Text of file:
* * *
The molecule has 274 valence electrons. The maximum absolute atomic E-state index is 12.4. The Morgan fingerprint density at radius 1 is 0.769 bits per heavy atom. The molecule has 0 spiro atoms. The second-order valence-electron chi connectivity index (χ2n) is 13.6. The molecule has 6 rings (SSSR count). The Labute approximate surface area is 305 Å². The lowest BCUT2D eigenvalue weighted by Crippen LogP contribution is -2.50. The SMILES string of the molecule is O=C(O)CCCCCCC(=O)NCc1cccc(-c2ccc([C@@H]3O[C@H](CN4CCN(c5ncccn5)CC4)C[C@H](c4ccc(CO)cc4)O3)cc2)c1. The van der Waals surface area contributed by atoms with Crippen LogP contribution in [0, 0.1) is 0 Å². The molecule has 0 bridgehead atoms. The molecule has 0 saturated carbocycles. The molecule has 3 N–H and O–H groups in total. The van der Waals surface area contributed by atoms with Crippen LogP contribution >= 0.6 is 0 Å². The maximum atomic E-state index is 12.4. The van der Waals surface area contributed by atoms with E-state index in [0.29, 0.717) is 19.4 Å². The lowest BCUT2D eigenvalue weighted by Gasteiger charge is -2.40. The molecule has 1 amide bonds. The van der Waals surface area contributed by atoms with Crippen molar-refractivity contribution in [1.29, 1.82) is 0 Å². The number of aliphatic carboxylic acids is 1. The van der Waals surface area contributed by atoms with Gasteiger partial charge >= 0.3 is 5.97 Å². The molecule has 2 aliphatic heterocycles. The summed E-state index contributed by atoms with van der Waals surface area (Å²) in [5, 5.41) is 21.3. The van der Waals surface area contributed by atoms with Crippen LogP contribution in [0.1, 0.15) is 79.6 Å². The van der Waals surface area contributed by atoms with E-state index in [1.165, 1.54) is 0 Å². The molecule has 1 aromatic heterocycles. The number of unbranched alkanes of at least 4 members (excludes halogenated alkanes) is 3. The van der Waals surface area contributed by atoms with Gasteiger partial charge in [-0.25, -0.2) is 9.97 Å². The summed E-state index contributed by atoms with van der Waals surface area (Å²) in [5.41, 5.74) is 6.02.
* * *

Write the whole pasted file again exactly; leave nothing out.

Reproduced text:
The molecule has 274 valence electrons. The maximum absolute atomic E-state index is 12.4. The Morgan fingerprint density at radius 1 is 0.769 bits per heavy atom. The molecule has 0 spiro atoms. The second-order valence-electron chi connectivity index (χ2n) is 13.6. The molecule has 6 rings (SSSR count). The Labute approximate surface area is 305 Å². The lowest BCUT2D eigenvalue weighted by Crippen LogP contribution is -2.50. The SMILES string of the molecule is O=C(O)CCCCCCC(=O)NCc1cccc(-c2ccc([C@@H]3O[C@H](CN4CCN(c5ncccn5)CC4)C[C@H](c4ccc(CO)cc4)O3)cc2)c1. The van der Waals surface area contributed by atoms with Crippen LogP contribution in [0, 0.1) is 0 Å². The molecule has 0 bridgehead atoms. The molecule has 0 saturated carbocycles. The molecule has 3 N–H and O–H groups in total. The van der Waals surface area contributed by atoms with Crippen LogP contribution >= 0.6 is 0 Å². The maximum atomic E-state index is 12.4. The van der Waals surface area contributed by atoms with E-state index in [0.29, 0.717) is 19.4 Å². The lowest BCUT2D eigenvalue weighted by Gasteiger charge is -2.40. The molecule has 1 amide bonds. The van der Waals surface area contributed by atoms with Crippen molar-refractivity contribution in [1.29, 1.82) is 0 Å². The number of aliphatic carboxylic acids is 1. The van der Waals surface area contributed by atoms with Gasteiger partial charge >= 0.3 is 5.97 Å². The molecule has 2 aliphatic heterocycles. The summed E-state index contributed by atoms with van der Waals surface area (Å²) in [5, 5.41) is 21.3. The van der Waals surface area contributed by atoms with Crippen LogP contribution in [0.1, 0.15) is 79.6 Å². The van der Waals surface area contributed by atoms with E-state index in [1.165, 1.54) is 0 Å². The molecule has 1 aromatic heterocycles. The number of unbranched alkanes of at least 4 members (excludes halogenated alkanes) is 3. The van der Waals surface area contributed by atoms with Gasteiger partial charge in [-0.25, -0.2) is 9.97 Å². The summed E-state index contributed by atoms with van der Waals surface area (Å²) in [5.41, 5.74) is 6.02.